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Artichoke

While artichokes may not be the easiest food to consume, the sheer volume of nutrients, minerals, and phytochemicals found in this extraordinary vegetable make eating them well worth it.

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Health benefits

  • Rich in Antioxidants: Artichokes are filled with antioxidants, that help with everything from staving off cancer to bolstering your immune system. A study published in the American Journal of Clinical Nutrition ranked artichokes as even higher than dark chocolate, blueberries, and red wine as having the most antioxidants per serving. They’re number 7 of 20 on the USDA’s top 20 antioxidant-rich foods list.
  • High in Fibre: Artichoke wears the crown for highest natural fibre content of any vegetable and over most grains.
  • Lowers Cholesterol: Artichokes have demonstrated time and time again that they are effective at lowering cholesterol.
  • Liver Function: Your liver produces bile to eliminate dangerous toxins and digest fats. Artichokes help immensely with this process, by boosting bile thanks to its cynarin content. Artichokes are also filled with the flavonoid silymarin which prevents free-radical damage from occurring in the cell membranes of liver tissues.
  • Improved Digestion: The cynarin and fibre in artichokes make them a great tool in maintaining a healthy digestive system. The bile-producing cynarin alleviates bloating and other digestive pain. Fibre helps break down food and keep the digestive system moving.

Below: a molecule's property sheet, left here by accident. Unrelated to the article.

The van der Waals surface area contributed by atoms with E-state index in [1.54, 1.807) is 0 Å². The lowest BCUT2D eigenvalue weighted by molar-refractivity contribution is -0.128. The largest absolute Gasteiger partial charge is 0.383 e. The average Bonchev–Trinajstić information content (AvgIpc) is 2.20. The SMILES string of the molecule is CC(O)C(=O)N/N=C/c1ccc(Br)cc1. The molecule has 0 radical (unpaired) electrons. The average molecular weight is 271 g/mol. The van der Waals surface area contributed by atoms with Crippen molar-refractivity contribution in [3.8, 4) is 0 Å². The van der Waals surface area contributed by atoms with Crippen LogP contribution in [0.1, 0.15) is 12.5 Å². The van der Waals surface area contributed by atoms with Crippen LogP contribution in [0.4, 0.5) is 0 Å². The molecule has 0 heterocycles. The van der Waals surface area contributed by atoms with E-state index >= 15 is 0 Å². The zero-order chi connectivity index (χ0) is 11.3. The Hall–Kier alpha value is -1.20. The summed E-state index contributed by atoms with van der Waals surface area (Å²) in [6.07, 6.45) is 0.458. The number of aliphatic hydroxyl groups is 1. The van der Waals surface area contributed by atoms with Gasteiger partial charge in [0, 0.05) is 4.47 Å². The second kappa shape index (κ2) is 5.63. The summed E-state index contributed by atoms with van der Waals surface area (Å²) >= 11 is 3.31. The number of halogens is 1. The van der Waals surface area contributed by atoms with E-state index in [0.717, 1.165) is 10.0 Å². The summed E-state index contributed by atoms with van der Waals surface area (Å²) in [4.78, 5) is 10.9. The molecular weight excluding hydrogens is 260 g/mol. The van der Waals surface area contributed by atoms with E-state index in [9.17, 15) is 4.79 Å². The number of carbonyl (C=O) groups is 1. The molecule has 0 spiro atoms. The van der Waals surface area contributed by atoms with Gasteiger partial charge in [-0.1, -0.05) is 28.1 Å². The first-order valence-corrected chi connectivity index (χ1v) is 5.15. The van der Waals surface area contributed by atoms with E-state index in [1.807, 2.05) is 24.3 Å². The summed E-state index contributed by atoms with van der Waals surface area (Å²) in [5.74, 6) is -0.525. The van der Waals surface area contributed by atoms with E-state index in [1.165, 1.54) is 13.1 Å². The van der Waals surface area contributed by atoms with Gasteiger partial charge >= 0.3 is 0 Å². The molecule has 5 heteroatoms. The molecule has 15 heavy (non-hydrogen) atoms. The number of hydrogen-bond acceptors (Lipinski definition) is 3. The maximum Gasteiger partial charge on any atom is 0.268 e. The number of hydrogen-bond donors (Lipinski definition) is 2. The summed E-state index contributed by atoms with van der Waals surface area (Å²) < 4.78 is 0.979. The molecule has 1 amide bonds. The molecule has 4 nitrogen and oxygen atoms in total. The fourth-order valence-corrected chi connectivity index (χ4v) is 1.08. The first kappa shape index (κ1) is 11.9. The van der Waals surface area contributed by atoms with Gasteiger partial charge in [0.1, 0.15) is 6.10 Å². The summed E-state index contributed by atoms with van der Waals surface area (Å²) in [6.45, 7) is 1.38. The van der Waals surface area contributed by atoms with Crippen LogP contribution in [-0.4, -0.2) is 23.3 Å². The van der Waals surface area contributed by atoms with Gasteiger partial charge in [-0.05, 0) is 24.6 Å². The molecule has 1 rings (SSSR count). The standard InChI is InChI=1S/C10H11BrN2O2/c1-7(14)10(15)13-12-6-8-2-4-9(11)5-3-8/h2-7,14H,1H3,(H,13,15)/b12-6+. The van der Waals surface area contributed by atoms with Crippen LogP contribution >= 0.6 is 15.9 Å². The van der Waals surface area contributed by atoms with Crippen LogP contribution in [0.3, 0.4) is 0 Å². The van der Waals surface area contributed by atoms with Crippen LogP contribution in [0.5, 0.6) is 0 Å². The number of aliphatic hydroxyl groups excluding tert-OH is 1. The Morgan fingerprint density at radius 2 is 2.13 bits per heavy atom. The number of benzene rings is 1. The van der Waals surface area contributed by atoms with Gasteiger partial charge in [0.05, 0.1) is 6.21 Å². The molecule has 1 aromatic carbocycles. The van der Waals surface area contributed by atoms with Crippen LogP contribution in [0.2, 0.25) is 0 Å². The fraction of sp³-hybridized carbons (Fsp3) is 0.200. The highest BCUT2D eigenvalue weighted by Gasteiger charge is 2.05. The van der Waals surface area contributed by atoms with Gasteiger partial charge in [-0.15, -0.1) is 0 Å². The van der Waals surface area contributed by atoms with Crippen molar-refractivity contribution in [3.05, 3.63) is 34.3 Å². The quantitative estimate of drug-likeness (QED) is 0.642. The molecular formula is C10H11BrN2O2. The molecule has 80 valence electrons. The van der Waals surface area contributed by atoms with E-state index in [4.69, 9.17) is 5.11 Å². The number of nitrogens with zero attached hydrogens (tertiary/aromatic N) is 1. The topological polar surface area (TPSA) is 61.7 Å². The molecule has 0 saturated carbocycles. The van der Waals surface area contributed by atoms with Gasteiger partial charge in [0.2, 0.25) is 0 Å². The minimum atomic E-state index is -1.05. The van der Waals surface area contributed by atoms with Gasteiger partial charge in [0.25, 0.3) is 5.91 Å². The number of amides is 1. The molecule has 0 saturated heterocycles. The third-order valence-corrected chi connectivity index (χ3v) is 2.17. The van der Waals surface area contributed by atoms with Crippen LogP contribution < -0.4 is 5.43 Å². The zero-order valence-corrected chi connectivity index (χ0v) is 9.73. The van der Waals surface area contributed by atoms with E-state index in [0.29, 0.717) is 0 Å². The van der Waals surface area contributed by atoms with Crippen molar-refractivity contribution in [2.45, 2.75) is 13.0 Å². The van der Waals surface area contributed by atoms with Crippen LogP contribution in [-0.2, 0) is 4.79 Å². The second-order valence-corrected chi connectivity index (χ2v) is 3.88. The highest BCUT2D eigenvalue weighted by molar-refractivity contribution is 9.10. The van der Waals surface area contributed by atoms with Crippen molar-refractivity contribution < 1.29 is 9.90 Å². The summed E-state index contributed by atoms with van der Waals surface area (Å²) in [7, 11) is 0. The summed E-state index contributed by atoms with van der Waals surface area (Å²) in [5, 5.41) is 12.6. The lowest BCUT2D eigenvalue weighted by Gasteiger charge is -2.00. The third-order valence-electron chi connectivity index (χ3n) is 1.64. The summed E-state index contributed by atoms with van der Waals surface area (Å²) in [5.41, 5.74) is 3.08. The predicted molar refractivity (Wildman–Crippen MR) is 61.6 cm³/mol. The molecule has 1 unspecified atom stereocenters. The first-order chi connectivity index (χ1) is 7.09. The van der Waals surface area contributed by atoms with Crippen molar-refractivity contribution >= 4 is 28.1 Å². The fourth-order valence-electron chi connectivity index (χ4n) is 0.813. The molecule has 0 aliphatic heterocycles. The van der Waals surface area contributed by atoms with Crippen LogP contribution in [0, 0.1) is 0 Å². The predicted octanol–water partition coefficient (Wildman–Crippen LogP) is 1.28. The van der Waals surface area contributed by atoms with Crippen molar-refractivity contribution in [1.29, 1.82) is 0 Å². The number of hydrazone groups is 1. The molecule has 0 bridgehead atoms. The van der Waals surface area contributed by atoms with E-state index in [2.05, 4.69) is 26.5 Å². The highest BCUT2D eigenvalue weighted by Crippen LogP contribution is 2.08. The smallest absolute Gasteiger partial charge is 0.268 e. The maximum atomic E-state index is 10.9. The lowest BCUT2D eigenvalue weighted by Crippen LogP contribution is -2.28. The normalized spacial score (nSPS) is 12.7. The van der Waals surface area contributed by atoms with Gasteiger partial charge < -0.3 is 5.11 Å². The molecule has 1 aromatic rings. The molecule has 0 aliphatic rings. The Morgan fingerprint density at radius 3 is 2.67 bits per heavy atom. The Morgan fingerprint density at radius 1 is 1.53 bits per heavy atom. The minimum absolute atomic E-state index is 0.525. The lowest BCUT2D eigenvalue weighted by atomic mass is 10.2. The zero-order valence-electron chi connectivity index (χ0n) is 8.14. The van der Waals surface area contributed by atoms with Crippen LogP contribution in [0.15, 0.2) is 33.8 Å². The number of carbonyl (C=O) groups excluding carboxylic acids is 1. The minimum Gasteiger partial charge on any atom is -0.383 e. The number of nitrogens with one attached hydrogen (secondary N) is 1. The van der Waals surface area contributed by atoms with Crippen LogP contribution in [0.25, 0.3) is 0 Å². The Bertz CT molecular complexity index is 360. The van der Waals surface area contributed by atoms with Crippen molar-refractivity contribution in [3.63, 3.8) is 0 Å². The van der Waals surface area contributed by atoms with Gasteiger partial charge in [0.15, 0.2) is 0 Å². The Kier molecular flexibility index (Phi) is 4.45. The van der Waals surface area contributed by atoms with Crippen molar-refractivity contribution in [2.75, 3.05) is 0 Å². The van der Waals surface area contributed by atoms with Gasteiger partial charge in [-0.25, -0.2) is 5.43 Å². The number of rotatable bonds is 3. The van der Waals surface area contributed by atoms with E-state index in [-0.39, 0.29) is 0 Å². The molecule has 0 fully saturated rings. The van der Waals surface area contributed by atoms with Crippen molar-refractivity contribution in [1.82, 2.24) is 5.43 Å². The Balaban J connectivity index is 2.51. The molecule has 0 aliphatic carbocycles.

Botanical characteristics

The artichoke is a robust perennial plant growing up to 2 metres high. It has large, simple to cleft leaves, which are downy on the underside, arched and tapered in pointed thorns.

Today, most cultivated species do not have any thorns. The impressive flower heads are between 8cm and 15cm in diameter.

The fleshy ’hearts’ are filled with blue-violet tubular blossoms and are surrounded by blunt husk leaves arranged like roof tiles.The artichoke flowers from July to August.

Preparation

A.Vogel/Bioforce uses fresh artichoke leaves grown in our own controlled organic cultivation.

The chopped leaves are macerated with alcohol and water. Fresh or dried leaves are commonly used as a tea. However, the content of active ingredients decreases considerably when the leaves are dried.

The fresh herb is squeezed for juice or processed with wine to produce an aperitif. The fleshy husk leaves and ‘heart’ are greatly prized as a delicacy.

Fun facts about Artichoke

  • In 1947, California selected its first official Artichoke Queen: Marilyn Monroe
  • The artichoke is technically a flower bud that has not yet bloomed.
  • Until the 16th century, women were prohibited from eating them in many countries because they were considered to have aphrodisiac properties.
  • Artichokes should never be cooked in aluminum pots. They tend to turn the pots a gray color.

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